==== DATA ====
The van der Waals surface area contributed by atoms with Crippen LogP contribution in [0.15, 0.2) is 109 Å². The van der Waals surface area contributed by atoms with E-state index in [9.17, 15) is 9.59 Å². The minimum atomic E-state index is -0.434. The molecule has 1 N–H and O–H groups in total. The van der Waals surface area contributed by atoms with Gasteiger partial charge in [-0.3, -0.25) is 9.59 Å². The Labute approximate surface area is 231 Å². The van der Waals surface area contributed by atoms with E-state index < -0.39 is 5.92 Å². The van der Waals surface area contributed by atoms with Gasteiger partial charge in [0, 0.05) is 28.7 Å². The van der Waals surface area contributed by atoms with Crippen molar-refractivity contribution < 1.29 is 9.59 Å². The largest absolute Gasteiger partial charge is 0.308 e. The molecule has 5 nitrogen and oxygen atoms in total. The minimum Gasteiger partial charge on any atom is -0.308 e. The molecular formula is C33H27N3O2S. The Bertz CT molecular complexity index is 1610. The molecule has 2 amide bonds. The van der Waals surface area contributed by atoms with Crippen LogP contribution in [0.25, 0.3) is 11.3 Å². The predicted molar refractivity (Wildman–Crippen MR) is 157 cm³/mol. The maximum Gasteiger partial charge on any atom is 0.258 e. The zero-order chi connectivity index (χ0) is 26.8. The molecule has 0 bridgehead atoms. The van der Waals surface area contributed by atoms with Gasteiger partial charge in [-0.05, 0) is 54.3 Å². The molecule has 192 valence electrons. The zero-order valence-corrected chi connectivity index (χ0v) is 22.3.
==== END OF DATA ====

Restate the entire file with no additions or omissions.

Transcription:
The van der Waals surface area contributed by atoms with Crippen LogP contribution in [0.15, 0.2) is 109 Å². The van der Waals surface area contributed by atoms with E-state index in [9.17, 15) is 9.59 Å². The minimum atomic E-state index is -0.434. The molecule has 1 N–H and O–H groups in total. The van der Waals surface area contributed by atoms with Gasteiger partial charge in [-0.3, -0.25) is 9.59 Å². The Labute approximate surface area is 231 Å². The van der Waals surface area contributed by atoms with E-state index < -0.39 is 5.92 Å². The van der Waals surface area contributed by atoms with Gasteiger partial charge in [0, 0.05) is 28.7 Å². The van der Waals surface area contributed by atoms with Crippen molar-refractivity contribution < 1.29 is 9.59 Å². The largest absolute Gasteiger partial charge is 0.308 e. The molecule has 5 nitrogen and oxygen atoms in total. The minimum Gasteiger partial charge on any atom is -0.308 e. The molecular formula is C33H27N3O2S. The Bertz CT molecular complexity index is 1610. The molecule has 2 amide bonds. The van der Waals surface area contributed by atoms with Crippen LogP contribution in [0.25, 0.3) is 11.3 Å². The predicted molar refractivity (Wildman–Crippen MR) is 157 cm³/mol. The maximum Gasteiger partial charge on any atom is 0.258 e. The zero-order chi connectivity index (χ0) is 26.8. The molecule has 0 bridgehead atoms. The van der Waals surface area contributed by atoms with Gasteiger partial charge in [-0.05, 0) is 54.3 Å². The molecule has 192 valence electrons. The zero-order valence-corrected chi connectivity index (χ0v) is 22.3.